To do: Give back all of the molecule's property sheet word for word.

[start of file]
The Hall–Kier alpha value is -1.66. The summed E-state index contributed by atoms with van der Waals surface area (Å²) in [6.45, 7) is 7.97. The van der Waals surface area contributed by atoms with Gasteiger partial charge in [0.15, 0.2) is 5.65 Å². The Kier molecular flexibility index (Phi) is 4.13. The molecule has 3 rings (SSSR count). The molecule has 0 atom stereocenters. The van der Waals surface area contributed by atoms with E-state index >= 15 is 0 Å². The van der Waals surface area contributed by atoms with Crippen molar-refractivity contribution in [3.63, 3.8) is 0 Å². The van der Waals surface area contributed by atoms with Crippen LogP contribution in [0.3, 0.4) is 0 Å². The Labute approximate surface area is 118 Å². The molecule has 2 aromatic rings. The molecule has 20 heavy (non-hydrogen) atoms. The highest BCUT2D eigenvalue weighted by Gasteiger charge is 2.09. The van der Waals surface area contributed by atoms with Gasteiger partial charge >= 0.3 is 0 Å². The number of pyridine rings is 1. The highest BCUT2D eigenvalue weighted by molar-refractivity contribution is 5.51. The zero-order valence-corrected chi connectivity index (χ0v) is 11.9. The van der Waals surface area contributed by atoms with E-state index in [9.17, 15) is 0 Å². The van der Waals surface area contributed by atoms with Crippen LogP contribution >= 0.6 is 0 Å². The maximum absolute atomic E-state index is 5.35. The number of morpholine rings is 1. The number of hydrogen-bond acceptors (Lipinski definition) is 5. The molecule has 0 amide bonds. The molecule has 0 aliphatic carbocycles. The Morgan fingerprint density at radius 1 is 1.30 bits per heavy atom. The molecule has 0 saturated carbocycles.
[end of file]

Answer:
The Hall–Kier alpha value is -1.66. The summed E-state index contributed by atoms with van der Waals surface area (Å²) in [6.45, 7) is 7.97. The van der Waals surface area contributed by atoms with Gasteiger partial charge in [0.15, 0.2) is 5.65 Å². The Kier molecular flexibility index (Phi) is 4.13. The molecule has 3 rings (SSSR count). The molecule has 0 atom stereocenters. The van der Waals surface area contributed by atoms with E-state index >= 15 is 0 Å². The van der Waals surface area contributed by atoms with Crippen molar-refractivity contribution in [3.63, 3.8) is 0 Å². The van der Waals surface area contributed by atoms with Crippen LogP contribution in [0.3, 0.4) is 0 Å². The Labute approximate surface area is 118 Å². The molecule has 2 aromatic rings. The molecule has 20 heavy (non-hydrogen) atoms. The highest BCUT2D eigenvalue weighted by Gasteiger charge is 2.09. The van der Waals surface area contributed by atoms with Gasteiger partial charge >= 0.3 is 0 Å². The number of pyridine rings is 1. The highest BCUT2D eigenvalue weighted by molar-refractivity contribution is 5.51. The zero-order valence-corrected chi connectivity index (χ0v) is 11.9. The van der Waals surface area contributed by atoms with E-state index in [9.17, 15) is 0 Å². The van der Waals surface area contributed by atoms with Crippen LogP contribution >= 0.6 is 0 Å². The maximum absolute atomic E-state index is 5.35. The number of morpholine rings is 1. The number of hydrogen-bond acceptors (Lipinski definition) is 5. The molecule has 0 amide bonds. The molecule has 0 aliphatic carbocycles. The Morgan fingerprint density at radius 1 is 1.30 bits per heavy atom. The molecule has 0 saturated carbocycles.